We walked through a cloud of second-hand smoke and approached the table near the entrance gate. I held up our tickets and said, "They ran out of jerseys over there and sent us over here." The stadium employee handed over two jerseys without saying a word. My daughter insisted on wearing her new jersey immediately. It looked more like a nightgown than a jersey, but she was thrilled. We made a stop at the play area with a promise to return later before finally settling into our seats in the left field bleachers.

The kids have been quickly indoctrinated into the ways of the ballpark. They both respectfully removed their caps for the National Anthem, and then immediately dove into the bag of peanuts I brought from home. We cracked shells, shoveled peanuts into our mouths, and narrowly dodged a Machado ground rule double that came within about five feet of us. The Bowie bullpen was in view of our seats, which fascinated my tee-ball playing son. He peppered me with questions that I was all too happy to answer. BaySox third baseman Zelous Wheeler, a fireplug-shaped fellow, did his best Mark Reynolds impression as he booted a couple routine grounders. Machado is a huge shortstop who lived up to the hype. He added a couple singles to his double. The peanuts kept the kids busy until the end of the fourth inning, a pretty good run for us, when I finally succumbed to their requests to go to the bounce house.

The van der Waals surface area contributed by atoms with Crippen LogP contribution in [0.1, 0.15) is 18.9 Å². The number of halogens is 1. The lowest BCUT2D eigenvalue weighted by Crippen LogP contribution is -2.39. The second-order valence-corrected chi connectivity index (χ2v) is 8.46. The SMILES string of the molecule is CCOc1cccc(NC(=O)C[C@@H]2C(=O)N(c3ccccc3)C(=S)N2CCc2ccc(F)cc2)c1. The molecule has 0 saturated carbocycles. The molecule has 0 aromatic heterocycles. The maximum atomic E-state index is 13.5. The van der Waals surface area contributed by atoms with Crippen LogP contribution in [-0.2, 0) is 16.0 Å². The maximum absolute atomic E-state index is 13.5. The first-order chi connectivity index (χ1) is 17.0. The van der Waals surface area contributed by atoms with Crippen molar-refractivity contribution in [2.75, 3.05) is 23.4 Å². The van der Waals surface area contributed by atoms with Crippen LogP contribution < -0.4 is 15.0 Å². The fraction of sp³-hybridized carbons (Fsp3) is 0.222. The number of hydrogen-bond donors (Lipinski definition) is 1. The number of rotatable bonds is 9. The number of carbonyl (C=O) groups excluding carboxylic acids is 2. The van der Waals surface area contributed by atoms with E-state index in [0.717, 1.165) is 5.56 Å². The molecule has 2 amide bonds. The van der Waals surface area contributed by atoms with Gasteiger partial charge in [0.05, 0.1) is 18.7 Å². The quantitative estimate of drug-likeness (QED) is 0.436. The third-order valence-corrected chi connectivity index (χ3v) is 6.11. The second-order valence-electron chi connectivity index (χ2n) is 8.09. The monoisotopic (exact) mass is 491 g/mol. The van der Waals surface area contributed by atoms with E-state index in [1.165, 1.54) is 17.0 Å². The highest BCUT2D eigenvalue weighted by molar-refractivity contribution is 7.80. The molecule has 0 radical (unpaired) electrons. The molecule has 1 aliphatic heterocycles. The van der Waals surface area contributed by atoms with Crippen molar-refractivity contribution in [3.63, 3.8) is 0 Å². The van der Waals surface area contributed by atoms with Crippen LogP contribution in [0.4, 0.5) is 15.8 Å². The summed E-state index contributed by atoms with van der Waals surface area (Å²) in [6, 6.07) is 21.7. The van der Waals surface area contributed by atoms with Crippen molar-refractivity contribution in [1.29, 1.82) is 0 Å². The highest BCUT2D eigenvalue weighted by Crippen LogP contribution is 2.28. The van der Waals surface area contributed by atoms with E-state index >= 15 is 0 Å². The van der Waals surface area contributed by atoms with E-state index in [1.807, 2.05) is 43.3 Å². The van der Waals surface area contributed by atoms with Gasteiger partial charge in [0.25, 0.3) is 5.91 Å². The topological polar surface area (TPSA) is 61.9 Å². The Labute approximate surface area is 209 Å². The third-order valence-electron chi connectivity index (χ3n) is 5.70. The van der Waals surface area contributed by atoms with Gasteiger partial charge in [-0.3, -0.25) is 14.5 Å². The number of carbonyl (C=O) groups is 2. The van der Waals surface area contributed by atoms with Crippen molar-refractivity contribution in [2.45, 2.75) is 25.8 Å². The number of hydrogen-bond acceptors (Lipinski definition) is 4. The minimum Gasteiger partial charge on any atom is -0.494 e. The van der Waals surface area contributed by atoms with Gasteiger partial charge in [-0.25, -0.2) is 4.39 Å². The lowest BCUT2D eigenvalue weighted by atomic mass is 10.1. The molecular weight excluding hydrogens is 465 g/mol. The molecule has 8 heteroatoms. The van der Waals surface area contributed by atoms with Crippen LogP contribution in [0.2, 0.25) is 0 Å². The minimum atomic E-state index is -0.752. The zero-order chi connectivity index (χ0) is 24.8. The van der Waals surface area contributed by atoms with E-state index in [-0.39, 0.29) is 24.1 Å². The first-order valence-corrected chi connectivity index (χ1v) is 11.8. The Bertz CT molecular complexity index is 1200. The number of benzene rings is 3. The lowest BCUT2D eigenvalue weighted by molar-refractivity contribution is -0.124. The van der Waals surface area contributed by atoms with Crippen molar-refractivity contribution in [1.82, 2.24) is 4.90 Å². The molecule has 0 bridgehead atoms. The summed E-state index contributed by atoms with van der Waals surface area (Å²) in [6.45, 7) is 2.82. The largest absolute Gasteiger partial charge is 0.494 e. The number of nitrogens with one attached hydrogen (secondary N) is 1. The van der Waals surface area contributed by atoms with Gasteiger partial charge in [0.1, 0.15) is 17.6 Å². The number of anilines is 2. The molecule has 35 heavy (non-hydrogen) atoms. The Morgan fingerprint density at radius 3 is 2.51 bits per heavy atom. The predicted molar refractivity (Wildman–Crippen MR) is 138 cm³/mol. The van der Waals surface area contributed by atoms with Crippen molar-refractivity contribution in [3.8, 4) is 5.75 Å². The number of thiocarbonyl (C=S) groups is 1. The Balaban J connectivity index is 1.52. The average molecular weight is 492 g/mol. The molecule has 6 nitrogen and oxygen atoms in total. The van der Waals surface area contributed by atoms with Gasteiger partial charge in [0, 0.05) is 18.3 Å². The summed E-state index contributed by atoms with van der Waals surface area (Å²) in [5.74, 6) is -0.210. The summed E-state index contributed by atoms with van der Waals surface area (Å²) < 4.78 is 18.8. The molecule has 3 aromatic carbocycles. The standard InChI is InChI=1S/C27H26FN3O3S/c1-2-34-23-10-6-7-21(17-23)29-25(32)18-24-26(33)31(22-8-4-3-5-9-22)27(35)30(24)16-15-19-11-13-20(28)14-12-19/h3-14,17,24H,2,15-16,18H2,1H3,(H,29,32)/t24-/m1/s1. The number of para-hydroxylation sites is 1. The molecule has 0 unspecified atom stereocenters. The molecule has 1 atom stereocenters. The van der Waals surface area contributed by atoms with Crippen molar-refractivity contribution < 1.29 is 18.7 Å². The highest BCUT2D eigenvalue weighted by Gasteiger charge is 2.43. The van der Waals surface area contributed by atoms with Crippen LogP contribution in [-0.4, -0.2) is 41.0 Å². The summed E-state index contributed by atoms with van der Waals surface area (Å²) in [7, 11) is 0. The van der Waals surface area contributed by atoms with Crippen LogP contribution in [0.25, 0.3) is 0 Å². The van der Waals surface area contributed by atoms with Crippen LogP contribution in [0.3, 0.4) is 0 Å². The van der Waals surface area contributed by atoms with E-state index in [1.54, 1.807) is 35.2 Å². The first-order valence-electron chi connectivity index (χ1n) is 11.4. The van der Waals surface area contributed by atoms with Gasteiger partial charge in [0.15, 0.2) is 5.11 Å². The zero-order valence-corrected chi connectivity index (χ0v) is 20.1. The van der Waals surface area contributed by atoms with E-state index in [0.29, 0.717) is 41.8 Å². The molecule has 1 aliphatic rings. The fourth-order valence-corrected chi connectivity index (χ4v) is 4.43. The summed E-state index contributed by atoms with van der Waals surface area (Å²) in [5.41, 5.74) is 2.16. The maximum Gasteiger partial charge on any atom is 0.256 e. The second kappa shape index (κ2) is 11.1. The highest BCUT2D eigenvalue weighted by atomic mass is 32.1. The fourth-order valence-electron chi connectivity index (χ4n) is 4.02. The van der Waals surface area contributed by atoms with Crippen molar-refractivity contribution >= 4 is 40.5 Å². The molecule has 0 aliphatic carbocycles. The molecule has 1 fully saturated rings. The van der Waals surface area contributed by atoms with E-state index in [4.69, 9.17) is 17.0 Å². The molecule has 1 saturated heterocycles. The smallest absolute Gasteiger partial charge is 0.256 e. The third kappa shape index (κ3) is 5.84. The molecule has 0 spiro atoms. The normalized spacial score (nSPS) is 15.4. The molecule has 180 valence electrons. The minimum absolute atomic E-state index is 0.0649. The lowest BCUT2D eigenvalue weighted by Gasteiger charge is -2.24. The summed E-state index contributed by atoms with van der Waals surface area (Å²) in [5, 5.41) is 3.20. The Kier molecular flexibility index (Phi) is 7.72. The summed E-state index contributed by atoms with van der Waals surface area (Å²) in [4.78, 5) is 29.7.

From there it was bounce house, kiddie batting cage, and a trip to the aforementioned cotton candy stand. We got back to our seats in time to see the seventh and top of the eighth inning. It was almost nine o'clock, time to head home. We got back to the minivan, fingers sticky from cotton candy, smiles on faces, the promise of a return trip to challenge momma to some mini golf, a good time had by all, and all for less than $45 out of Dad's pocket. I still don't know who won the game, and this time I don't really care.